My dad as a baby, 1907
In the territorial army, 1928
My grandfather, also Robert Messenger, was a hopeless, litigious drunk, embittered in the belief he was the "black sheep" of his own family, English landed gentry. He treated his wife and children appallingly. He died, aged 57, in October 1919. That left his widow, Emma, with five children at home to care for, and no income to do it. Her eldest child, Dorothy, had married in 1915 and had two youngsters of her own to raise. Her eldest son, Walter Gerald Messenger, had died, aged 21, on the Western Front in 1917, after winning the Military Medal. Two other sons had left home to be merchant seamen. Another son had died in infancy. That left my dad the eldest surviving son at home. He had three younger brothers and a younger sister. His family allowed my dad almost two more years of primary schooling, but when he reached 14, the then minimum school leaving age, in August 1921, he had to go out and find a job. He never reached secondary school, something he had yearned to do, to gain a skill. He hated every minute of the job he did do, and yet he went on to be an incredible success in life.
My dad stuck to his job for 48 years, and retired in March 1970. This is the story my mentor Jack Turner wrote about him on his retirement, a story which appeared on page one of the Greymouth Evening Star:
It's almost nine years now since I wrote a column about my dad for The Canberra Times. Today my cousin's Facebook post reinforced for me how awful my dad's childhood circumstances had been, especially those which had forced him to leave school at 14. Now I realise, too, how tragic it was that I didn't appreciate him more while he was alive. There's a lesson in that for us all.  At this time of year, as a grandfather myself, it dawns on me that my dad was, of course, my own real-life, all-year-round Santa, or at least everything the real Santa represents, even in this cynical age. He gave me so much, but when he left me the gifts he did, it was almost always sight unseen. And always without a word of thanks from me. 
The photo at the top of this post was used on a table set aside for the "dearly departed" at the reception for my son Danny's wedding to Emily last month. I thought it was a nice touch.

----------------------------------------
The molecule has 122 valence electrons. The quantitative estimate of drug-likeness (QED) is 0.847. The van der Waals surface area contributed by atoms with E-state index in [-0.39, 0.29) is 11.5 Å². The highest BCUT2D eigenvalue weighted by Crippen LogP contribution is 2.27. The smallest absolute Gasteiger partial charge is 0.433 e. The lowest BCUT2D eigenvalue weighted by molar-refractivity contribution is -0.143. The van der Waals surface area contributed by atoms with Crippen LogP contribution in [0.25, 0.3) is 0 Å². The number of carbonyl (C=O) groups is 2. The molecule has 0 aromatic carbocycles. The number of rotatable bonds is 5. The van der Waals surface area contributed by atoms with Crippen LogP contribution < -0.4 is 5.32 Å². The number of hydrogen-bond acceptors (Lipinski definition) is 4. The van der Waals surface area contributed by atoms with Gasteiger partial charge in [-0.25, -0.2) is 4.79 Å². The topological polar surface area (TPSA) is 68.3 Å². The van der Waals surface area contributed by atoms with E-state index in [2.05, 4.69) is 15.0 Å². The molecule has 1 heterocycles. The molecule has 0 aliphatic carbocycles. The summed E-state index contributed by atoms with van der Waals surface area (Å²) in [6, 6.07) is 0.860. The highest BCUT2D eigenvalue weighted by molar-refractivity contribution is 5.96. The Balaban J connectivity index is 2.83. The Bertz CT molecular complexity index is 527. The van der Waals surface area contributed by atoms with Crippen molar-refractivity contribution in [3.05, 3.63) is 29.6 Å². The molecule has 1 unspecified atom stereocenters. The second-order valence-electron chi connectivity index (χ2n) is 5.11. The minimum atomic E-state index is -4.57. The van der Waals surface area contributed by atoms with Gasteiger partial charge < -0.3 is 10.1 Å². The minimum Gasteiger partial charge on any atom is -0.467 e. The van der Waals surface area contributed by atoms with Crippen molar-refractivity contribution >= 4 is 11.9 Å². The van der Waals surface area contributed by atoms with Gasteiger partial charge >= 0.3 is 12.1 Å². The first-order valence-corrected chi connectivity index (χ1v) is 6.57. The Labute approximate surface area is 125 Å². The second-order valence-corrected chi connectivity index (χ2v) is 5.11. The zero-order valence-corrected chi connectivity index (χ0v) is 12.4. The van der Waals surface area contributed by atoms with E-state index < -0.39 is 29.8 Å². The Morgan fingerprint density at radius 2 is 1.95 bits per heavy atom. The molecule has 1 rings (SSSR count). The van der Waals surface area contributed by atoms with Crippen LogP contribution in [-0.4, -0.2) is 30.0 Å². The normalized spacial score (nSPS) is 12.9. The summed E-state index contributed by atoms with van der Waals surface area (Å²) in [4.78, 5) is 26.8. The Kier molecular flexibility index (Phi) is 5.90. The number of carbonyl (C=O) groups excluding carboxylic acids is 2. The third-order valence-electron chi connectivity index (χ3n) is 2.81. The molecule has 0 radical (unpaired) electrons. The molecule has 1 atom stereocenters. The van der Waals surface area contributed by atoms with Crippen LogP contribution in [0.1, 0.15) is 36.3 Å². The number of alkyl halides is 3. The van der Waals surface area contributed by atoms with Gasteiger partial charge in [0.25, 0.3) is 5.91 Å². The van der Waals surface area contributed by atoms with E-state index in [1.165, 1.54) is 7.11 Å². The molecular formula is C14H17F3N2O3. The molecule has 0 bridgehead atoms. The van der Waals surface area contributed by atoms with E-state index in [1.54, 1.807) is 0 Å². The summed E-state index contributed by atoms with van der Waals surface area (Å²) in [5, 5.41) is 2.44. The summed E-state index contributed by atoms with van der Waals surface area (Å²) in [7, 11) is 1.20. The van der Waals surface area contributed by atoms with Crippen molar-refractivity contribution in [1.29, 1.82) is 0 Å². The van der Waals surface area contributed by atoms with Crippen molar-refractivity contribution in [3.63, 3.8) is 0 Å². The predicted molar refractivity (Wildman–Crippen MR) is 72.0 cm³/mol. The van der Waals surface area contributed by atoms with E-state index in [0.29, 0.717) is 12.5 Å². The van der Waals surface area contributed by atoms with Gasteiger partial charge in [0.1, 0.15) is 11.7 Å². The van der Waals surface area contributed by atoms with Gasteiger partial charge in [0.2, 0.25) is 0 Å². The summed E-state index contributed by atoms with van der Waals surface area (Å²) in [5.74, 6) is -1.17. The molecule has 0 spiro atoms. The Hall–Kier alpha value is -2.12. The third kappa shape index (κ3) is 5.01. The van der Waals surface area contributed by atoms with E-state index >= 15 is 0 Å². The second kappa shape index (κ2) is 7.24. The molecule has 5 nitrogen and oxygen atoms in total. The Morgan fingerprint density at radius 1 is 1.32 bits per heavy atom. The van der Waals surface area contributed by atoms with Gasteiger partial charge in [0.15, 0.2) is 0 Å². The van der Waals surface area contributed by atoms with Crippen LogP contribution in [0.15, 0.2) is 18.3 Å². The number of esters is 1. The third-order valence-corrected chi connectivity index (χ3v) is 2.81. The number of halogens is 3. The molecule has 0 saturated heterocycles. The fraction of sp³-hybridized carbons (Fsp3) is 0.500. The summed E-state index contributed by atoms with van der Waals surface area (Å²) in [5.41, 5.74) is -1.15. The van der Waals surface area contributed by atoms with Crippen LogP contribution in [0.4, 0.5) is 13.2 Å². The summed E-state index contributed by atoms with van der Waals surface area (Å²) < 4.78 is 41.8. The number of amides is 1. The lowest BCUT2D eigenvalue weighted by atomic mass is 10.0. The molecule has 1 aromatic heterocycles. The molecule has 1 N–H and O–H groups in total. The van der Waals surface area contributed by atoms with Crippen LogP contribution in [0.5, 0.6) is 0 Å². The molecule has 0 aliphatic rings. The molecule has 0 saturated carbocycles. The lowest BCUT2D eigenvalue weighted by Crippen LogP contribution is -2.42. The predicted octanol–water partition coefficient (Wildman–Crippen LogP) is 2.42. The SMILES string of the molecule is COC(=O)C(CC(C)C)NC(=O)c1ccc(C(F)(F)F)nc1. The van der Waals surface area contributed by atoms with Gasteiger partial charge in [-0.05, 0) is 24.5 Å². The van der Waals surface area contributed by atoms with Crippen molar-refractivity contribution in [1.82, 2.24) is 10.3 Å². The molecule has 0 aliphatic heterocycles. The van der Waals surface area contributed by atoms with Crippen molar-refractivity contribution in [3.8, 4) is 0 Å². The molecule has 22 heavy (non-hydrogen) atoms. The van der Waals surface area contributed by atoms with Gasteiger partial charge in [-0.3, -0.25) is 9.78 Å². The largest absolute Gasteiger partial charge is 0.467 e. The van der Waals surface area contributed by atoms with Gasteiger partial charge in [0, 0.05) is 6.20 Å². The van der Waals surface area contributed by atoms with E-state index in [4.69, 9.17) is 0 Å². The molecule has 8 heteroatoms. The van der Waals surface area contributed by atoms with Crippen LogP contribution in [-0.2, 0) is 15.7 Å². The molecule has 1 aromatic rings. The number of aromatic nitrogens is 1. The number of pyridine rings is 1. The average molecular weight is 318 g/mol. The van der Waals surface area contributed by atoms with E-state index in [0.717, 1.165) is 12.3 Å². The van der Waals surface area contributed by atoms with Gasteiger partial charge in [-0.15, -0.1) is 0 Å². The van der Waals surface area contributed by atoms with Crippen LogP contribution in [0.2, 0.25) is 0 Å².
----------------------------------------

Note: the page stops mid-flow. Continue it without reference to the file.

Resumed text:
Seeing the kotuka ghost? On a cheerier note, my grandson Isaac and my son Simon:

Sunday, 21 December 2014

James Bartlett Hammond's 'Mystery Widow'

Jeannette Maxwell Hammond, the "mystery widow" of James Bartlett Hammond.
A fortnight after James Bartlett Hammond, the multi-millionaire head of the Hammond Typewriter Company, died on his yacht off St Augustine, south of Jacksonville on the Florida coast, on January 27, 1913, his "mystery widow" turned up in New York City. Since there was a right royal scrap going on over who would inherit Hammond's considerable fortune, the widow's sudden appearance caused quite a surprise - and a stir. She was described as a mystery woman back then and until today she remained a mystery.
No longer. Her name was Jeannette Maxwell and she was born in Bay City, Michigan, on September 12, 1862. She was, in other words, more than 23 years younger than Hammond and was a music teacher in Michigan when they married in Boston on September 15, 1897, three days after Jeannette's 35th birthday. On her reappearance in New York in 1913, newspapers said the marriage had taken place before 1893.
A copy of the marriage certificate
Contrary to the reports at the time, she was not originally from Boston and she was not living in Germany when Hammond died. She came from Michigan (where her father, Andrew Crosbie Maxwell, 1830-1902, was a wealthy lawyer) and she had been living in Paisley, Scotland, with her future (second) husband, John Thomas Pattison (born Bowling 1860), also a wealthy lawyer. She married Pattison sometime after 1916.